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National Fentanyl Prevention and Awareness Day




Fentanyl: What to Know

Due to the powerful synthetic Fentanyl, drug overdose (poisoning) deaths have reached record highs and continue to rise in the U.S.

Fentanyl is highly addictive because it is very potent and fast-acting. A small quantity goes a long way and can cause a fatal overdose ( poisoning ) with over 150 people dying every day in the U.S.

One has only a short window to intervene and save a loved one, family member, and/or person’s life.

Prescription drugs sold online or on the street can be easily fake ( counterfeit ) like Percocet, Xanax, Oxy, and even Adderall which are often contaminated with Fentanyl.

The only safe prescriptions come from a licensed pharmacist or physician.

We have to educate the public, including parents and especially teens. Those conversations need to be data-driven, and ongoing, with continued heartfelt and honest dialogue.

Be aware of the signs of a Fentanyl overdose ( poisoning ) with shallow, slow breathing and skin may turn bluish.

Call 911 immediately.

In addition, think about carrying Naloxone ( a rapid reversal to an opioid overdose and/or poisoning)) and get training. It is easy with a nasal spray and it can save a life.

Contact or call: Project Hope @ ( 907-334-2675 ) to find training in your community and Fentanyl Test Strips.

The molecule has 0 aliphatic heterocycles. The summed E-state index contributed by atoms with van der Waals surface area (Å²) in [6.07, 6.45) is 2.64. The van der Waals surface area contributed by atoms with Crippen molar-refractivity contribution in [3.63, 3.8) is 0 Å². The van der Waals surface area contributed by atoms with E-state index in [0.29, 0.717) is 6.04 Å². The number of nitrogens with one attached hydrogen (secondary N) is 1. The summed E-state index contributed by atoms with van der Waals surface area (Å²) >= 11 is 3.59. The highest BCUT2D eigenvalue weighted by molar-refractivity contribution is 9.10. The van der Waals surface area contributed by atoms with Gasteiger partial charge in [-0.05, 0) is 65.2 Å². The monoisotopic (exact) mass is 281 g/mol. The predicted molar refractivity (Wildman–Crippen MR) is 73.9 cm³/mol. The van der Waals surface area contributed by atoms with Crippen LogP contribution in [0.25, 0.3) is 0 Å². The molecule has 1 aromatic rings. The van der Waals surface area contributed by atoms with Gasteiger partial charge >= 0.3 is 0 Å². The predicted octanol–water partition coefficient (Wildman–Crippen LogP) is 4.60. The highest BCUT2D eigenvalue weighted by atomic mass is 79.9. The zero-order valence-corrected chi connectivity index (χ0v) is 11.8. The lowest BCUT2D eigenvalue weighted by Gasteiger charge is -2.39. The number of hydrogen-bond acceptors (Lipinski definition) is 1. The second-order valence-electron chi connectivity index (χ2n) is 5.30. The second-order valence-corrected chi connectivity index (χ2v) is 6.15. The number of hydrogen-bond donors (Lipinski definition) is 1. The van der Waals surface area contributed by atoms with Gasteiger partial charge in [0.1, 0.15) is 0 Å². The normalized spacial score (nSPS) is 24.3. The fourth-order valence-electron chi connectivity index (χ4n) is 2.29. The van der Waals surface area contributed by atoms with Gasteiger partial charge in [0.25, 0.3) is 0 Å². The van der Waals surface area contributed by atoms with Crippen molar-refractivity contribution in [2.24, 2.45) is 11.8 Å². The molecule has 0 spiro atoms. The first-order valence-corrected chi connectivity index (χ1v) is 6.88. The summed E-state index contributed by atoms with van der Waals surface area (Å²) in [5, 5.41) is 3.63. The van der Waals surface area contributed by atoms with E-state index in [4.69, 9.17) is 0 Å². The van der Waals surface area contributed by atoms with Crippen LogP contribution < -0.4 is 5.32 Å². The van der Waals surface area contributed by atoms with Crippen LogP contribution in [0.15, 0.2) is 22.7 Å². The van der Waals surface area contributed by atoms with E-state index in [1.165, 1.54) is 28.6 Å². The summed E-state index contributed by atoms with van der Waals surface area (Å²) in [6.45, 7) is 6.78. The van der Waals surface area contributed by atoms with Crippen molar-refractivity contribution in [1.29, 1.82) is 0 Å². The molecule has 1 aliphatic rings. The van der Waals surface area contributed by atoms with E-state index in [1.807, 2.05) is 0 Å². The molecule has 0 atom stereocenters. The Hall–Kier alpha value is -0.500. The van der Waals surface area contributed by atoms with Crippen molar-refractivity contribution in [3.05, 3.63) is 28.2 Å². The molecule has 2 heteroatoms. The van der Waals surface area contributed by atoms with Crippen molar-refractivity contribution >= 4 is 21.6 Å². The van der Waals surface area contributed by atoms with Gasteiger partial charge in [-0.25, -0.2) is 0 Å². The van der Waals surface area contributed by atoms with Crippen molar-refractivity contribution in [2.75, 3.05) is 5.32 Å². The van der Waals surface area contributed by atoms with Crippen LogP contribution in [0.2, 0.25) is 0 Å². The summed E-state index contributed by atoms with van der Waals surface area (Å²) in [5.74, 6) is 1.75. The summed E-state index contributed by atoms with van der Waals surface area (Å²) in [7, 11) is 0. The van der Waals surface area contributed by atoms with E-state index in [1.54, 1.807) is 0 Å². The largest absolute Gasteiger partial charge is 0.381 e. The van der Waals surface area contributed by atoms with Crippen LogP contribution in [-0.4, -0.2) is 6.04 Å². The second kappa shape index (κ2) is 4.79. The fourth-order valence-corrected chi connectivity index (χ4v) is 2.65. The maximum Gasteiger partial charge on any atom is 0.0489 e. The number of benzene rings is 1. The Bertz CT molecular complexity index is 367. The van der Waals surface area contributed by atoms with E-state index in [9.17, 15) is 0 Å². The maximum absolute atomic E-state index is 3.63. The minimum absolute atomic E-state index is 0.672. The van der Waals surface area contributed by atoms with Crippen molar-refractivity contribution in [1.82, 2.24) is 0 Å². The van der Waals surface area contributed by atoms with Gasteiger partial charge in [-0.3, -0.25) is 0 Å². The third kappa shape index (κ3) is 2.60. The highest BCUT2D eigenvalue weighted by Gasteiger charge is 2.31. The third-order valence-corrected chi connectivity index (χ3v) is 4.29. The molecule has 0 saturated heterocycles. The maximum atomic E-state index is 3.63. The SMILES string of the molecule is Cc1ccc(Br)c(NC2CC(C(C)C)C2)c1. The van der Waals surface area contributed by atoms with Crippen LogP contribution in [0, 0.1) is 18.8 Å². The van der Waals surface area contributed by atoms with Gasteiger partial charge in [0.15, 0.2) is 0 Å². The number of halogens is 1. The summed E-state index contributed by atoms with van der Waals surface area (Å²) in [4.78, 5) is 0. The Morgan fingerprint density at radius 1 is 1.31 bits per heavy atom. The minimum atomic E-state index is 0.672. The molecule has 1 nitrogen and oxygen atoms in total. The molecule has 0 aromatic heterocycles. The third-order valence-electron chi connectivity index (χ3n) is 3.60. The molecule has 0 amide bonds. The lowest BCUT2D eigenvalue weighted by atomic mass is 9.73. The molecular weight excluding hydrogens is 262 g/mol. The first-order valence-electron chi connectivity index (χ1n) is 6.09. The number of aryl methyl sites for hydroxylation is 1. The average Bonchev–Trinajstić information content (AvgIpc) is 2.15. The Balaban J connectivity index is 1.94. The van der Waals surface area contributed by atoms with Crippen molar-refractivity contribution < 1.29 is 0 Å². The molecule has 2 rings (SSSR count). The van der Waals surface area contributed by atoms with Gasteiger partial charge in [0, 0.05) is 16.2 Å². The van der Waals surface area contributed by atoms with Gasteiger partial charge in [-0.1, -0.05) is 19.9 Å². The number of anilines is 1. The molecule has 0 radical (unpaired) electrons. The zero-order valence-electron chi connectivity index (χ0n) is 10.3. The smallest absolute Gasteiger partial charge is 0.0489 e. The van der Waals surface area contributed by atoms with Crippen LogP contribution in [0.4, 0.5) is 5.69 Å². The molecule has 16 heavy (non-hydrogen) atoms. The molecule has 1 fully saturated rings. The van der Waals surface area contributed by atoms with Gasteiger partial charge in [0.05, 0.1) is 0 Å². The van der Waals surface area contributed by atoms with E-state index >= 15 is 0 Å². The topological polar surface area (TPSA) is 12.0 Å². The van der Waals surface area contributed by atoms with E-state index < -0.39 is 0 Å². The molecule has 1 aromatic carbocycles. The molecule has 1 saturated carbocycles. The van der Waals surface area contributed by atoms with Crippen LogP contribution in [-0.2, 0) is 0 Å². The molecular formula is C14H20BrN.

Narcan, a version of Naloxone, should be available at pharmacies over the counter later this summer. There will be an opportunity to build Naloxone Kits in Anchorage, Friday, September 1st, from 1-3 pm., on the Park Strip & I at the CONNECTION 2023 MEMORIAL EVENT! ( sponsored by the David Dylan Foundation and partners).

# Hopeisintheair

Michael Carson

V.P. & Recovery Specialist, MYHouse of Mat-Su

Chair of the Mat-Su Opioid Task Force

State Opioid Steering Committee

P.S. The U.S. Surgeon General, Dr. Vivek Murthy, uses the term ‘poisoning’ when referring to a Fentanyl death due to it only taking 2 mg to be fatal. ( the amount that would fit on the end of a pencil!)

In addition, he advocates that teens carry and are trained to use Naloxone because in most youth poisonings, other youths are present.

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